Previous Library Exhibition
What is "authentic" Mexican food? Is authenticity measured by the types of ingredients that we use? Is it founded on the location of the culinary practice, be it geographic or structural? Homemade versus store bought? Taco shop versus restaurant chain? Or is authenticity based on the identity or ethnicity of the cook? Although responses to these questions can be provided from any number of viewpoints, there is, in truth, no right or wrong answer. Authenticity is a relative term that is dependent on the individual and the collective experience of a person or community.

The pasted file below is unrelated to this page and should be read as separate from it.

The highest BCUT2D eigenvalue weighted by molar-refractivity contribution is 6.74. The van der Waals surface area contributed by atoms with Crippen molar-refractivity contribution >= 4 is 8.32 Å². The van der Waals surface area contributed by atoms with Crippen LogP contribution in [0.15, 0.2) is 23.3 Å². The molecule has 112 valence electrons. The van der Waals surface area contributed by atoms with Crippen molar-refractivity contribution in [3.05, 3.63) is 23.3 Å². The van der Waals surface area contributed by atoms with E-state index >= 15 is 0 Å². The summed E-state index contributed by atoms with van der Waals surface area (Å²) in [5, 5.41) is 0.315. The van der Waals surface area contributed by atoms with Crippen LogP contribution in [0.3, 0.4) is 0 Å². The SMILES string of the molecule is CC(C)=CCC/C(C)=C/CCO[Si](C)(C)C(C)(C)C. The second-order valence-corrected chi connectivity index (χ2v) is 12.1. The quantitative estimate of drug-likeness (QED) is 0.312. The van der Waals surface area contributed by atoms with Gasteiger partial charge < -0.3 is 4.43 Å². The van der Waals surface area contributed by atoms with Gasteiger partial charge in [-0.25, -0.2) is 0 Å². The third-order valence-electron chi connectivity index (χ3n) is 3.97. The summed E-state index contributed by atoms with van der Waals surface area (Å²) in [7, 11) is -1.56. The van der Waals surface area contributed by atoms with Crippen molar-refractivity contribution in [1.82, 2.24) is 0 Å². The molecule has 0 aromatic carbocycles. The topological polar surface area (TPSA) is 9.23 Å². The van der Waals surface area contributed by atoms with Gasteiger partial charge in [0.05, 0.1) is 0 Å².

For Chicanas and Chicanos, the kitchen is a site of tradition and familia. The platillos—the food we eat—is as much a reflection of our history and culture as is our language, our music, or our art. As Meredith Abarca notes in her Voices in the Kitchen: Views of Food and the World from Working-Class Mexican and Mexican American Women (2006), the kitchen site is a form of studio and cooking, an artistic expression. La Cocina highlighted this culinary tradition, which mixes traditions from the past as well as more recent customs. Like Chicanas and Chicanos, “Mexican” food is neither here nor there, this or that; instead, it is an amalgamation of diverse culinary traditions from people and communities all over the world.